JERUSALEM (AP) _ With palm fronds poking out of their backpacks and video cameras in hand, streams of Christian pilgrims gathered at the top of the Mount of Olives on Sunday to trace Jesus Christ's final journey into Jerusalem.

``It would be a good day for Jesus to come back,'' said a buoyant Jeanne Jones, a Christian bookstore owner from Cashiers, N.C. ``It's sunny and I'm here, and we're ready for him to establish a peaceful kingdom.''

Christian Arab children carried palm branches threaded with red-and-pink ribbons and carnations. A group of French nuns holding palm and olive branches sang hymns, as one nun rang out the melody on a set of chimes.

Keith Werling, a 30-year-old divinity student from Chicago, took in the sights, leaning against a stone wall overlooking an Arab village where goats grazed on the green hillside.

``For me what is important is to participate in the spirit of a group of believers,'' he said. ``I am here to walk those same steps in my life as I knew Jesus took here.''

Palm Sunday marks Jesus' triumphant entrance into Jerusalem on a white donkey the Sunday before his crucifixion, when his followers laid palm branches in his path. The day begins one of Christianity's most solemn periods, the week that ends with Easter Sunday.

The Rev. Jim Butler, a Catholic priest from Dublin, Ireland, walked with a procession of thousands of pilgrims into Jerusalem's walled Old City.

``It's a marvelous feeling to be walking where our Lord walked,'' he said.

A cacophony of tunes sung in a range of languages blended and bounced off the stone walls lining the steep and often twisting road into the Old City.

A United Nations force from Poland, visiting Jerusalem while on break from their patrols in Lebanon, sang along in Polish when their compatriots walked by.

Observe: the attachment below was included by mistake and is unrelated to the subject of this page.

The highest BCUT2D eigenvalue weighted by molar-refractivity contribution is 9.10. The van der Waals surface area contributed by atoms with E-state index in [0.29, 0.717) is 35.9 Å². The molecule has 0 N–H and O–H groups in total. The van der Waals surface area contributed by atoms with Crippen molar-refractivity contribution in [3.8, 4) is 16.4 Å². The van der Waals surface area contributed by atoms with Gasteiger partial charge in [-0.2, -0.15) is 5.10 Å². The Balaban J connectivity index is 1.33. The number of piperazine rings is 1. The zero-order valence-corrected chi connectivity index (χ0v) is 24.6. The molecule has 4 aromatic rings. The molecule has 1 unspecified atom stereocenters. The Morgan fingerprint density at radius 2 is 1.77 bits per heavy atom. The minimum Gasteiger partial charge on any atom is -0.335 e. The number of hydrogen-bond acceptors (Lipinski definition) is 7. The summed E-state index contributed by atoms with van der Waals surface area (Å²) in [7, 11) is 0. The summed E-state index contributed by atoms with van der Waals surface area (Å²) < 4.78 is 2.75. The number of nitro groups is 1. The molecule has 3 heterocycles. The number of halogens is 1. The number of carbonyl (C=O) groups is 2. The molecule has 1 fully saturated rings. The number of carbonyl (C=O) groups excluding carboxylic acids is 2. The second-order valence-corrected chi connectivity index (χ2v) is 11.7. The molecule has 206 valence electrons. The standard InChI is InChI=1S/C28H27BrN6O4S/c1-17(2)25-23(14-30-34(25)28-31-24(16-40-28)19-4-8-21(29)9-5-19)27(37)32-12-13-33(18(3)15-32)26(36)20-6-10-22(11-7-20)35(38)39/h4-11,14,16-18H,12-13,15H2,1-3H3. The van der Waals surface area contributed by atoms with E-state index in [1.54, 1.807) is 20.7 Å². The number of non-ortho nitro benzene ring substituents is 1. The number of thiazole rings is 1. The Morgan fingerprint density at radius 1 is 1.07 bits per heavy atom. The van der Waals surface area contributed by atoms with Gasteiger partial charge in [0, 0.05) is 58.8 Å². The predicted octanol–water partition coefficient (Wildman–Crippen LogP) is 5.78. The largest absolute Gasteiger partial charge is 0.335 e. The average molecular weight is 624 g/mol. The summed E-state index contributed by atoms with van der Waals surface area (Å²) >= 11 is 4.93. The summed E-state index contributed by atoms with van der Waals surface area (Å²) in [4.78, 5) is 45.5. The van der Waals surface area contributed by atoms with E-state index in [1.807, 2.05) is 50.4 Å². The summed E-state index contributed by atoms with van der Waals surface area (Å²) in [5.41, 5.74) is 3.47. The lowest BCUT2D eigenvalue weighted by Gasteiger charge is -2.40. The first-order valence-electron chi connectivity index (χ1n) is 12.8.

Other pilgrims gathered at the 800-year-old Church of the Holy Sepulcher, built on the site where Christians believe Jesus was crucified, buried and resurrected. Some worshippers wept when they knelt before the site where Jesus' body was washed after it was taken down from the cross.

Sandra Kaufman of Portland, Ore., said she was sorry to see the commercialism at the site.

``I was disappointed to see people selling holy water and crucifixes inside the church,'' she said. ``It just doesn't seem right to be selling such things at a holy site.''

But Sister Winifred Wheeler of Grand Rapids, Mich., was not disappointed.

Leaning on a walking stick wrapped with an olive branch, Wheeler closed her eyes in wonderment.

``You feel this is the ground where Jesus was _ this is it,'' she said. ``You experience the passion more vividly. The hustle and bustle of the city did not stop when Jesus was crucified, and here we also hear that noise. It is not like the hushed church in Michigan.''